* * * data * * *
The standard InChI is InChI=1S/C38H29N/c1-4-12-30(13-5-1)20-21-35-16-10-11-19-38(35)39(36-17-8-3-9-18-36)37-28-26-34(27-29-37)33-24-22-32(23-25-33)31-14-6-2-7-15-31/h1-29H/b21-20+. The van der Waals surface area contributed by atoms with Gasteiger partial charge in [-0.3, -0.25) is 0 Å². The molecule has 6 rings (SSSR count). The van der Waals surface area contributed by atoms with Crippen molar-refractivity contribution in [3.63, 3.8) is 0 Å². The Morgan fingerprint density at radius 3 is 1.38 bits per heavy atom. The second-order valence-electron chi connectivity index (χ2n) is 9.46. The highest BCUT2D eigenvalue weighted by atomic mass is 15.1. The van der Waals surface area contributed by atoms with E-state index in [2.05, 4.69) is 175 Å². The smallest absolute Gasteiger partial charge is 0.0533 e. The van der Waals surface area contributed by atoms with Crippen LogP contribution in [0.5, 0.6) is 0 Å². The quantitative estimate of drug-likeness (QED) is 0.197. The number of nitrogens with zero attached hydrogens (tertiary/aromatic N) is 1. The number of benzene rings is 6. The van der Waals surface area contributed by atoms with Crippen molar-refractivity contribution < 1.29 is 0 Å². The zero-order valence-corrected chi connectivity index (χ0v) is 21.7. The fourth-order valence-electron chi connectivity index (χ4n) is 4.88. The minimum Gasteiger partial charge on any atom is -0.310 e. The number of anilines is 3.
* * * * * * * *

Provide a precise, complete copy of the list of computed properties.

The standard InChI is InChI=1S/C38H29N/c1-4-12-30(13-5-1)20-21-35-16-10-11-19-38(35)39(36-17-8-3-9-18-36)37-28-26-34(27-29-37)33-24-22-32(23-25-33)31-14-6-2-7-15-31/h1-29H/b21-20+. The van der Waals surface area contributed by atoms with Gasteiger partial charge in [-0.3, -0.25) is 0 Å². The molecule has 6 rings (SSSR count). The van der Waals surface area contributed by atoms with Crippen molar-refractivity contribution in [3.63, 3.8) is 0 Å². The Morgan fingerprint density at radius 3 is 1.38 bits per heavy atom. The second-order valence-electron chi connectivity index (χ2n) is 9.46. The highest BCUT2D eigenvalue weighted by atomic mass is 15.1. The van der Waals surface area contributed by atoms with E-state index in [2.05, 4.69) is 175 Å². The smallest absolute Gasteiger partial charge is 0.0533 e. The van der Waals surface area contributed by atoms with Crippen LogP contribution in [0.5, 0.6) is 0 Å². The quantitative estimate of drug-likeness (QED) is 0.197. The number of nitrogens with zero attached hydrogens (tertiary/aromatic N) is 1. The number of benzene rings is 6. The van der Waals surface area contributed by atoms with Crippen molar-refractivity contribution < 1.29 is 0 Å². The zero-order valence-corrected chi connectivity index (χ0v) is 21.7. The fourth-order valence-electron chi connectivity index (χ4n) is 4.88. The minimum Gasteiger partial charge on any atom is -0.310 e. The number of anilines is 3.